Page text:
The Cambridge History of English and American Literature in 18 Volumes (1907–21).
Volume XIII. The Victorian Age, Part One.
§ 20. Neale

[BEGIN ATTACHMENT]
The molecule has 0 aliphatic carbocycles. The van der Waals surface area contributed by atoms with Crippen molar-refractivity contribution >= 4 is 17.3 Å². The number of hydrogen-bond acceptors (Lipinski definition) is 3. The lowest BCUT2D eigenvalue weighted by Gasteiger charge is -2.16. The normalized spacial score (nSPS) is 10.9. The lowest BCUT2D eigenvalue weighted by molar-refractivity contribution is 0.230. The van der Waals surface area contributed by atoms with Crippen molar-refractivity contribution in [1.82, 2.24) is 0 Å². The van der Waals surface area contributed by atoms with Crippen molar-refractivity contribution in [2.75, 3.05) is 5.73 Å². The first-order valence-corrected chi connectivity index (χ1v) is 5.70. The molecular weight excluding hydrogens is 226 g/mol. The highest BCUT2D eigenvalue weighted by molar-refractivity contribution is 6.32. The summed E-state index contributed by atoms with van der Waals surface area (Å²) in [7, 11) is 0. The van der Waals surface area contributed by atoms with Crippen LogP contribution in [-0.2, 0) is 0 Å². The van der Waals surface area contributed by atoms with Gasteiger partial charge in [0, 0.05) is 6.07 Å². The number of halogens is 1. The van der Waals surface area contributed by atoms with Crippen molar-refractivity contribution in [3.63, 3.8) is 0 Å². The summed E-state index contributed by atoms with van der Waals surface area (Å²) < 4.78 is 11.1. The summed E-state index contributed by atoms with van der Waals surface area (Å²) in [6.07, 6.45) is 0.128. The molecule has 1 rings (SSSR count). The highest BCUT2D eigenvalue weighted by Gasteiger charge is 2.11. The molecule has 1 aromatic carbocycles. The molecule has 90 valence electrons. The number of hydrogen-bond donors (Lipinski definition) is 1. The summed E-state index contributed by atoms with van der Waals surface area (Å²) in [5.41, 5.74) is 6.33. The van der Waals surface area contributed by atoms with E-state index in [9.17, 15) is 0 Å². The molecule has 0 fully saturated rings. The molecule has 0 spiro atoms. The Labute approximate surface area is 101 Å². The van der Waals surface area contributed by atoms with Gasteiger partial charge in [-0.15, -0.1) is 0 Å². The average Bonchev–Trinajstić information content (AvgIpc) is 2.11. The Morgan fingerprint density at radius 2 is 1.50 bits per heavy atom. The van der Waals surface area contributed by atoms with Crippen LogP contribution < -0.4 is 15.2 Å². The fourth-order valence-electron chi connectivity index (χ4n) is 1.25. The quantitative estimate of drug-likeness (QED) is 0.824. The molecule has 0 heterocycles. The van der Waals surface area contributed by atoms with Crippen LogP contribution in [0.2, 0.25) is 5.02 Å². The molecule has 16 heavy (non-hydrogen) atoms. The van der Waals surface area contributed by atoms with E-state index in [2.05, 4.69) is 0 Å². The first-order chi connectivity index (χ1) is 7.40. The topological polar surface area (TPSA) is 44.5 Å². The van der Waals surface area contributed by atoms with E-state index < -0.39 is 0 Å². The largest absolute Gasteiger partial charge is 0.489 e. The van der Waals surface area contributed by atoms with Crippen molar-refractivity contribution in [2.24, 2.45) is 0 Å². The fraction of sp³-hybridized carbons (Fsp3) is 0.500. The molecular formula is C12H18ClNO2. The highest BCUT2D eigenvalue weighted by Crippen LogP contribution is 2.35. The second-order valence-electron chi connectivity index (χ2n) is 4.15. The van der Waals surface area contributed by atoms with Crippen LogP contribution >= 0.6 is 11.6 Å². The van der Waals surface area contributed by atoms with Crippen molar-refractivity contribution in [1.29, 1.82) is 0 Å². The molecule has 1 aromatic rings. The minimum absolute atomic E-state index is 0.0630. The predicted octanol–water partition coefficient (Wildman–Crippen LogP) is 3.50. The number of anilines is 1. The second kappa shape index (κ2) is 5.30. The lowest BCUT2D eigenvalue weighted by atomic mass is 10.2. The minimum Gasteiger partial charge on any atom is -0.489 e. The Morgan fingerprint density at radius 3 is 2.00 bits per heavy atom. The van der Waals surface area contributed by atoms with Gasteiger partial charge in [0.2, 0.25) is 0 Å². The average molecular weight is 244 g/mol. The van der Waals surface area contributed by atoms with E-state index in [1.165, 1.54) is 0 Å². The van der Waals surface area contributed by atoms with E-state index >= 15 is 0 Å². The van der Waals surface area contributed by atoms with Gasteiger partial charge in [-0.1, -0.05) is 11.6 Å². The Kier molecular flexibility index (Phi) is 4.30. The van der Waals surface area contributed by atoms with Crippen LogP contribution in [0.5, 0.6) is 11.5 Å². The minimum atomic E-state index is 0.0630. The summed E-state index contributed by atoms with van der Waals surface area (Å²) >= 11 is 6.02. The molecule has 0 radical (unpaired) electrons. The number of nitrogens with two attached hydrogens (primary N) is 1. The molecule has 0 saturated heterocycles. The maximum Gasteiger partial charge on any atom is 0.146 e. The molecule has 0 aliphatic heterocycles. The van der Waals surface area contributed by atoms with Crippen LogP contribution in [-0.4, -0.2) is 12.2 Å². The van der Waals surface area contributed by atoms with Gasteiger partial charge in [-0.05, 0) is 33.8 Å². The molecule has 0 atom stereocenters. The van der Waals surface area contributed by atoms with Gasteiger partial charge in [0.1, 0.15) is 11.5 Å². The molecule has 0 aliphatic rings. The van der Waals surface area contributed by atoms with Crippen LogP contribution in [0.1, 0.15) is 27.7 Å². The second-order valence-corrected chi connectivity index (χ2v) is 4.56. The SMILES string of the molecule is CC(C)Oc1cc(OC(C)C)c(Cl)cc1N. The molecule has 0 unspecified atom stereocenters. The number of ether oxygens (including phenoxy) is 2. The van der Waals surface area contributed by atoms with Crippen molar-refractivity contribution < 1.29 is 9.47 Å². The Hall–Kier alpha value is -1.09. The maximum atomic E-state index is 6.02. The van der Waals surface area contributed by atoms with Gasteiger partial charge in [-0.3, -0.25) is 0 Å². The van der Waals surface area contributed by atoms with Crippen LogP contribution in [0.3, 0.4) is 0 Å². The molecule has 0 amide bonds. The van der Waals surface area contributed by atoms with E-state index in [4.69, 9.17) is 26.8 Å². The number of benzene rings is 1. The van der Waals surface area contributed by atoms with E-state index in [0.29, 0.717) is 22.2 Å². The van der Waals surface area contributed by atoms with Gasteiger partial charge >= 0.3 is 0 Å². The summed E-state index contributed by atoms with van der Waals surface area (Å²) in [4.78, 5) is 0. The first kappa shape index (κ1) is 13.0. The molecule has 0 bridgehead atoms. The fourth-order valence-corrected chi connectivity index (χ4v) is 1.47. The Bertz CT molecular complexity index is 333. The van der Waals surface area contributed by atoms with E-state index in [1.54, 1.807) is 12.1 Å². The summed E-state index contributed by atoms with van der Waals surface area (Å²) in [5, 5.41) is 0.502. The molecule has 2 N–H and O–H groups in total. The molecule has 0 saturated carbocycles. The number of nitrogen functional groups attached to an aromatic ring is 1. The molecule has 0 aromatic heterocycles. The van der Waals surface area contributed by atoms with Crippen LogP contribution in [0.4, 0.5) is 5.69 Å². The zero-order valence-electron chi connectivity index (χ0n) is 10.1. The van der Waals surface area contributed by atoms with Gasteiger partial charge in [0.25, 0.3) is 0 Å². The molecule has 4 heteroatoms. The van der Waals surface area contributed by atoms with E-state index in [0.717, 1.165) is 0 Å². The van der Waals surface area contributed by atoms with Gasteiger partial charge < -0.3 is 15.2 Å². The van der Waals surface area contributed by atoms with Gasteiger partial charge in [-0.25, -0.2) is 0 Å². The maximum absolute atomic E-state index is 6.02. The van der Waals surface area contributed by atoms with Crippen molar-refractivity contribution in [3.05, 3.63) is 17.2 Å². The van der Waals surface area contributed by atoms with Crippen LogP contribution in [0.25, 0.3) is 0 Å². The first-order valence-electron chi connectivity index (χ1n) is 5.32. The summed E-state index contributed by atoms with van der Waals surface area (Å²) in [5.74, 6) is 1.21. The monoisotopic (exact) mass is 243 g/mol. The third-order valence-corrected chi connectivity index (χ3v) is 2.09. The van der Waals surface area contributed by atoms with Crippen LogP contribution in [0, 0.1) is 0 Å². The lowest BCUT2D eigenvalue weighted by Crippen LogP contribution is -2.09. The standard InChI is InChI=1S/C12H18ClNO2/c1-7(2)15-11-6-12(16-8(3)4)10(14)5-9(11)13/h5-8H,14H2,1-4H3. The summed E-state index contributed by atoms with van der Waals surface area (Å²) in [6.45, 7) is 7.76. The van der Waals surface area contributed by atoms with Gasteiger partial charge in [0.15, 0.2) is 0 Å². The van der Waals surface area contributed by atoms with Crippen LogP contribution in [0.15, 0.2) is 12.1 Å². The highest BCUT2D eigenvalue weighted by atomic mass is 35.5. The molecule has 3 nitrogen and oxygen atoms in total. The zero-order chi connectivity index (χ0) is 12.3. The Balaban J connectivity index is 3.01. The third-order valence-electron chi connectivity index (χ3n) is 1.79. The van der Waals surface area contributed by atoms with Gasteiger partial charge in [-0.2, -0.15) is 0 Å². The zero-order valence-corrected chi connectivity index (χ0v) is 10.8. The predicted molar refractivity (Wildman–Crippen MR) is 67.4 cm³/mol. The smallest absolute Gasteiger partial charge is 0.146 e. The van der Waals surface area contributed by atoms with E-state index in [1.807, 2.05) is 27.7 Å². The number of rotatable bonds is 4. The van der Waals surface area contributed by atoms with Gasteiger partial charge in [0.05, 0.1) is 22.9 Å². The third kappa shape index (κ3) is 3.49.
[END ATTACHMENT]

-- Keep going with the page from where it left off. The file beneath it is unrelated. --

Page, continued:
The third of this group, Neale, was, also, a member of another—larger, in itself, but still very small—group of those curious and extremely beneficent writers of whom Edward FitzGerald is, perhaps, the chief, and who, without showing any great talent for original poetry, have an extraordinary faculty of translating or paraphrasing verse from other languages. His life, though not long, was, after he left Cambridge, almost entirely leisurely; and he devoted his whole leisure to hymnology and other ecclesiastical study and writing. His original verse has, perhaps, been sometimes too contemptuously spoken of; but, at its best, it is second-rate. Some of his translations are really marvellous—not merely as compositions, but when taken in close connection with their originals. Of the millions (the number is certainly not exaggerated) who, in the sixty or seventy years since its appearance, have known Jerusalem the Golden, probably not more than hundreds are really acquainted with its source, the De Contemptu Mundi of Bernard of Clugny or Morlaix, though the earlier publications of this by Flacius Illyricus and Polycarp Leyser were always more or less accessible to scholars; though archbishop Trench had included extracts of it in his Sacred Latin Poetry before Neale took it in hand; and though it has been several times printed since. Nobody accustomed to medieval Latin and capable of recognising poetry could fail to see the extraordinary beauty of the best parts of Bernard’s work. Its form, however—dactylic hexameters, unbroken except for the final spondee, with internal rime in each line and end rime for each couplet—though managed without the least effort and with wonderful effect, is not only rather difficult in itself and in Latin, but would, in English, not so much (as the stock-phrase goes) “court,” as ensure, disaster. Neale neither attempted the impossible by trying the metre itself nor endeavoured to come near it by employing anapaests or any English swinging measure. He boldly transposed the rhythm altogether into the shortened iambic “common measure” of seven, six, seven, six, rimed only on the shorter lines. And he got out of this a rhythmical effect which, though in mere scheme and prosodic analysis as different as possible from the Latin, provides, in English, a parallel if not an identical effect of panting and yearning music, with diction and imagery to match. As pieces of craftsmanship for the expert not less than as providing popular satisfaction for the multitude, Jerusalem the Golden and its companions have few equals. Nor was this Neale’s only, though it was his greatest, triumph. For others, we may be content with noting The day is past and over and Art thou weary, art thou languid, which show hardly less command of rhythm, languages and general atmosphere inspired by rather than simply taken from, the originals.